Research shows the overwhelming majority of parents think their kids’ sleep is important for both the children’s health and mood and for their own health and mood, too. But that doesn’t necessarily make it any easier to get little ones on their way to dreamland.
That same research, a 2014 survey on the sleep habits of American families conducted by the National Sleep Foundation, found that as many as 26 percent of parents estimated their kids got at least one hour less than the ideal amount of sleep. That's an alarming trend, according to pediatrician Harvey Karp, author of The Happiest Toddler on the Block.
"Sleep is as important as good food," he told The Huffington Post. "You don’t want junky sleep just like you don’t want junky food."
The evidence: Studies have linked insufficient sleep in children to behavioral problems, impaired learning and school performance, mood and emotional problems, and obesity. With the National Sleep Foundation recommending between 10 and 13 hours of sleep for 3- to 5-year-olds and nine to 11 hours of sleep for 6- to 12-year-olds, how do you make sure your kid is sleeping sweet? Here's what the experts say should be top priority when it comes to kids' slumber:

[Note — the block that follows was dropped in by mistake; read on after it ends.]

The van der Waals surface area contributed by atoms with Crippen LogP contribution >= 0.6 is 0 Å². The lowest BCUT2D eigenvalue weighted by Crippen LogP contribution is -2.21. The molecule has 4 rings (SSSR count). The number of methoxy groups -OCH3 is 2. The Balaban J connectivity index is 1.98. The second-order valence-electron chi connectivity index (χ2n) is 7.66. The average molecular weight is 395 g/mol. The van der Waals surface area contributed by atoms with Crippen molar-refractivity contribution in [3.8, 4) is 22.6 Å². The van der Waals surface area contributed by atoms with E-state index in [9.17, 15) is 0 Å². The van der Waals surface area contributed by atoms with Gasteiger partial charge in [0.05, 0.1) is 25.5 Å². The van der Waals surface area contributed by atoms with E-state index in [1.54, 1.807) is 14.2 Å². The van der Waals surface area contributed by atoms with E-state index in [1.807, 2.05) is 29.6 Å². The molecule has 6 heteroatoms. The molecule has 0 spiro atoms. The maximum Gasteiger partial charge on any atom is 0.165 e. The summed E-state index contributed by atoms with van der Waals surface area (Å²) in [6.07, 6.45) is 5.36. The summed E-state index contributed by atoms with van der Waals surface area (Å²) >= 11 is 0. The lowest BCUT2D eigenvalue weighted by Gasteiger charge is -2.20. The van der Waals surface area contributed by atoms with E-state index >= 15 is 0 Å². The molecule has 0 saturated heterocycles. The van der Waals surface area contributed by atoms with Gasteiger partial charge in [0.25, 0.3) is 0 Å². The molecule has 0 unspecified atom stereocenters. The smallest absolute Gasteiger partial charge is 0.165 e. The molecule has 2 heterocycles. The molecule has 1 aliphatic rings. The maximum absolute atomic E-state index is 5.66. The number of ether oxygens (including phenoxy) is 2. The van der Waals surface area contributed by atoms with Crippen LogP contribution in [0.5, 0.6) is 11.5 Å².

Sarah DiGiulio is The Huffington Post’s sleep reporter. You can contact her at sarah.digiulio@.
CORRECTION: An earlier version of this story indicated that Dr. Harvey Karp recommended chicken soup as bedtime snack. He recommends a small portion of chicken.